UGA Meal Plan

A UGA study revealed the “Freshman 15” myth may actually be more like the “Freshman 3.5.” Photo © 2014/Diondra Powers, diondrap@gmail.com

For some University of Georgia students, Bolton Dining Commons used to be the least loved of the dining halls.

“I didn’t like the old Bolton,” said Heidi Johnson, a senior French major from Rock Spring. “I thought it was really nasty and the food wasn’t that great. The atmosphere was super ‘80s. I used to work at Creswell [Hall] as a desk assistant and even though I was right next to Bolton and on the meal plan, I never went there. It just wasn’t worth it.”

But the new Bolton is quickly becoming the go-to place to eat for those on the meal plan.

The dining hall, which opened this fall, set records for meals served within its first week of business. Bolton served nearly 10,000 meals Aug. 18, a record for any dining hall at UGA, said Jeanne Fry, executive director for UGA Food Services.

“I don’t think we’ve ever had 2,200 [people] for breakfast in one location,” Fry said. “We’ve been very close to that, but breakfast definitely was a record. We did way over 4,000 for lunch so that was a record as well.”

Although she’s happy about Bolton’s success, Fry said she expected high numbers on the first few days of class.

“We knew that it was going to huge,” she said. “That corner especially is very highly traveled, so we really did expect it. And it’s already leveling off.”

Bolton is located at the intersection of Baxter Street and South Lumpkin Street, right across the street from the Zell B. Miller Learning Center and the Tate Student Center.

Fry said there was also a record number of meal plans sold for the 2014-2015 school year, which she attributes to three factors.

“Number one: We kept the price the same as last year,” Fry said. “Number two: We have additional Sunday night service, and number three: The new Bolton.”

According to a previous Red & Black article, Bolton boasts 10 sections, including a bakery, a grill, a 24-hour breakfast counter, a deli, a Mexican food section, an Asian food section, a pasta section, a rotisserie section, a section serving traditional food found at the other dining halls and a milkshake bar.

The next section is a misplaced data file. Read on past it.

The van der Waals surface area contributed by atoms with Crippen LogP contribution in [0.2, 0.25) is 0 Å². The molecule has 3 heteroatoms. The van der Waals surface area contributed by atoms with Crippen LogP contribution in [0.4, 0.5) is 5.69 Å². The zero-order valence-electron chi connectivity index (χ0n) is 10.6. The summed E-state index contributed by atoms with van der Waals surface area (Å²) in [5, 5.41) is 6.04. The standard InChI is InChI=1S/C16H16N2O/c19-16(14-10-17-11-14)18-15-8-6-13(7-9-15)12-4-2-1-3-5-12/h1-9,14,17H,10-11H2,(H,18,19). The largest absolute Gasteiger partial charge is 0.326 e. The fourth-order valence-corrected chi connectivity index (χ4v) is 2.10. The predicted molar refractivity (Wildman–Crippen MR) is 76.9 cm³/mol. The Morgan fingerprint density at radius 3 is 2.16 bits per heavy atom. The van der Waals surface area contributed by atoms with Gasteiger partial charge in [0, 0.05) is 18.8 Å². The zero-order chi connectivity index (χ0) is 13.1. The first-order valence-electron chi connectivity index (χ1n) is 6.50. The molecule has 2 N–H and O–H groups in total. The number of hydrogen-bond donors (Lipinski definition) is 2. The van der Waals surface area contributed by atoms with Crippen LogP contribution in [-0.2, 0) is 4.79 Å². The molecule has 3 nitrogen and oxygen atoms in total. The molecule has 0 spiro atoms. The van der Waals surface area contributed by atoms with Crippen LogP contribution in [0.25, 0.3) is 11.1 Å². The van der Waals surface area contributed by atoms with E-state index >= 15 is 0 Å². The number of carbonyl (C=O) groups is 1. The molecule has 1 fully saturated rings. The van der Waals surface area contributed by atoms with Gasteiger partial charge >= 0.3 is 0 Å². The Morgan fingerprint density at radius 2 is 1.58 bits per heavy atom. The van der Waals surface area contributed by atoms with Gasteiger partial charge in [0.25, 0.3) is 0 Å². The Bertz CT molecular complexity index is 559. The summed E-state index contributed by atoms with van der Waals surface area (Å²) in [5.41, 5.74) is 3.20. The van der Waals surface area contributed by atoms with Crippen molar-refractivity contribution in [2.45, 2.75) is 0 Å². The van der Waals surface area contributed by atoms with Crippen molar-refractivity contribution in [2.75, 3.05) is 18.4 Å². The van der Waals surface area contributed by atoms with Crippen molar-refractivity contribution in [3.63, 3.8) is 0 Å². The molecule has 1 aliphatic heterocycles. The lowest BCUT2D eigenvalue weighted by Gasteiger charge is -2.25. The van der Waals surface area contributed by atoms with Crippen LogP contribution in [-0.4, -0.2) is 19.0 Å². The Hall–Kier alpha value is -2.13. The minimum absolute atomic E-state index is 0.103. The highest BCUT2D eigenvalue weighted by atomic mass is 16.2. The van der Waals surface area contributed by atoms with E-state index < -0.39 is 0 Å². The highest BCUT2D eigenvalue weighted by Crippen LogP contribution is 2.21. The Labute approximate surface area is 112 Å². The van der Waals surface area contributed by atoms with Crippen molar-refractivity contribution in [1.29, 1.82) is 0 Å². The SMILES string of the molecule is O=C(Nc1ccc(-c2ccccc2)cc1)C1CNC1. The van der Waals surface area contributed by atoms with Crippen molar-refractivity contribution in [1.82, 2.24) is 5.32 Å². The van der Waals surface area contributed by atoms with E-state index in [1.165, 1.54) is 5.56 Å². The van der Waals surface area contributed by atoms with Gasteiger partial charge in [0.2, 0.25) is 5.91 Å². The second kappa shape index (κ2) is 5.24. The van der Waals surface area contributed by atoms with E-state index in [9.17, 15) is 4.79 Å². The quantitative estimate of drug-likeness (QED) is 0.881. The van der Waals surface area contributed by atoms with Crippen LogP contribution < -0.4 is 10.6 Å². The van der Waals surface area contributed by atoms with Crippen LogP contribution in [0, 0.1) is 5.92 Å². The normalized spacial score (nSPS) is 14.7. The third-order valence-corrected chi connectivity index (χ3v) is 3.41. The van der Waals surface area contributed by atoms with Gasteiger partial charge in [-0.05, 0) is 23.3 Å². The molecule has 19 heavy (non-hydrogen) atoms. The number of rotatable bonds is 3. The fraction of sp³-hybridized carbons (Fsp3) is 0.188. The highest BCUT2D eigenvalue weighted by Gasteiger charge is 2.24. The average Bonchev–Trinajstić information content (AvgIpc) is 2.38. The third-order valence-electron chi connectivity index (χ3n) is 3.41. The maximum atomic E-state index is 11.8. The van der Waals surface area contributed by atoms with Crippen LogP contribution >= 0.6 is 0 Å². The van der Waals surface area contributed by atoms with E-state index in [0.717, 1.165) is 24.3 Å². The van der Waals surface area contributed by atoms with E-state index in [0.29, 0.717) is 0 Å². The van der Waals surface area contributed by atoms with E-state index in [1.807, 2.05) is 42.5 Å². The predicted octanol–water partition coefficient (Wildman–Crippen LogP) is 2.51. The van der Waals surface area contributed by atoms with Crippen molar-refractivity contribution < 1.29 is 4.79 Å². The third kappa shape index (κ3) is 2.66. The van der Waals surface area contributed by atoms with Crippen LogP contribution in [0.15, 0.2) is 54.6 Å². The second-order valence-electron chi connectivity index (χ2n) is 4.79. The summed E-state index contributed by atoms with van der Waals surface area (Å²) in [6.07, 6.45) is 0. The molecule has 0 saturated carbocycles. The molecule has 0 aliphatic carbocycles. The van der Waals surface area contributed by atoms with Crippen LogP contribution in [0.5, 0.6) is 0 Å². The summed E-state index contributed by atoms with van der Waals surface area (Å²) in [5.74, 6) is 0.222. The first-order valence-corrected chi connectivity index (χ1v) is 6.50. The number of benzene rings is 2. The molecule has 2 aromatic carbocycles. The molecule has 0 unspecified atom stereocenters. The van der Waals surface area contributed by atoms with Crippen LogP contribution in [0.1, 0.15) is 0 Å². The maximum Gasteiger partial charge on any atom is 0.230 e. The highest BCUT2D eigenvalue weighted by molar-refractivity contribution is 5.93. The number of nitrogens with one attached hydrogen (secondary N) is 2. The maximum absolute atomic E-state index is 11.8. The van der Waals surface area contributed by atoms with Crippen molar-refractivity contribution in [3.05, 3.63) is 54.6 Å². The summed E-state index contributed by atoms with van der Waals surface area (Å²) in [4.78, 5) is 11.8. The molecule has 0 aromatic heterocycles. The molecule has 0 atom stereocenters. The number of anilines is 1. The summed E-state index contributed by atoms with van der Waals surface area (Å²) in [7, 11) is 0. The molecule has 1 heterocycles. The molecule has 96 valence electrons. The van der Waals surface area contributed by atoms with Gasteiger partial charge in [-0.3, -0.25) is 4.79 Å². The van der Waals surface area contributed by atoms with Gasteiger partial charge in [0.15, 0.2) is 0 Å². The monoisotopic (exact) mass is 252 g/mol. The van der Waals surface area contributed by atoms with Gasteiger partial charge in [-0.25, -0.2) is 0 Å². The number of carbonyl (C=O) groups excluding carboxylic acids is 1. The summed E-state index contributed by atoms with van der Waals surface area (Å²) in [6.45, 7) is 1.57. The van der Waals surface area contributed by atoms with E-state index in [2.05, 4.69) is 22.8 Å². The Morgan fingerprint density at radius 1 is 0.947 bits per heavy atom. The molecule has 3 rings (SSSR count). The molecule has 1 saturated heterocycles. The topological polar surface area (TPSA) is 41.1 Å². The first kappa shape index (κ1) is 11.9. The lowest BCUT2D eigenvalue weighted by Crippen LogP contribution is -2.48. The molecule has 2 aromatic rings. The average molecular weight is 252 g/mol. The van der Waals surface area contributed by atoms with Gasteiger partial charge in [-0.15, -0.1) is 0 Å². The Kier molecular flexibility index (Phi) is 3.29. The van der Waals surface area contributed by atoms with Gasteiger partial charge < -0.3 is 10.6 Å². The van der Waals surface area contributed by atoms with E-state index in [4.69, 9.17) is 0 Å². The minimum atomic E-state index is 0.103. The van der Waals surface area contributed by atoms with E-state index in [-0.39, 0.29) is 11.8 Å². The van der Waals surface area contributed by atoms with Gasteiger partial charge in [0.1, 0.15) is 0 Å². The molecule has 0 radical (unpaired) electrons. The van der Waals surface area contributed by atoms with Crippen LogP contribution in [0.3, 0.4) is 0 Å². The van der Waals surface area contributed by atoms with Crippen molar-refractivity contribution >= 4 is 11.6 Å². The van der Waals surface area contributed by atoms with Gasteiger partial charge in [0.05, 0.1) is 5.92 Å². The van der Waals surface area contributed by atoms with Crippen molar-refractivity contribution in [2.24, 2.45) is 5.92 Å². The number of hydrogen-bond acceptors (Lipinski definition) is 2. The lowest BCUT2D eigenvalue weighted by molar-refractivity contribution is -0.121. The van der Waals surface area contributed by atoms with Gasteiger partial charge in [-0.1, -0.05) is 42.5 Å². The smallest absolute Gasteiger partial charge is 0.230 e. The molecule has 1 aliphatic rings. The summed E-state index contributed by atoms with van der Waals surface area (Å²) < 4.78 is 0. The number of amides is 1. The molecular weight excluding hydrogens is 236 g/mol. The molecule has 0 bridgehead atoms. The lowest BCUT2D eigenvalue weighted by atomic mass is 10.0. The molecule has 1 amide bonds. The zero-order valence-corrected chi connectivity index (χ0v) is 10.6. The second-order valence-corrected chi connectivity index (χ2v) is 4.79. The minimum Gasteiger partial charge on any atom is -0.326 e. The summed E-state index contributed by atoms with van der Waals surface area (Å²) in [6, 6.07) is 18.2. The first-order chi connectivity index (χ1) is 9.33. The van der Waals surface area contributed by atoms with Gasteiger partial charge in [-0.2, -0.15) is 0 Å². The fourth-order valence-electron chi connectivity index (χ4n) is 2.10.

Fry said most of these sections were already at Bolton but they just didn’t have the room for all of them to be noticeable.

Allison Harper, the public relations coordinator for UGA Food Services, said they’ve been getting positive feedback from students.

“They love it,” Harper said. “On our Facebook and social media, we’re getting just a lot of comments that are just very excited. They’re really happy about the meal plan. We also hear a lot of students who have graduated that are envious. I had a lot of students come in to Bolton and were not signed up for the meal plan and they were saying ‘Oh I think I’m going to do it this year because you’ve got Sunday service and all that stuff.’”

Logan Van Hagen, a freshman international affairs and anthropology major from Fairbanks, Alaska, said the dining hall is what she expected it to be, but she loves the building.

“I like the windows here,” she said. “They’re really nice to look out of.”

Jordan Pye, a freshman international business and management major from Augusta, said he really looks forward to eating at Bolton for the next few years.

“I think, especially compared to the other dining halls around here, it is better quality,” he said. “I like the variety of choices that they offer and I love the milkshakes.”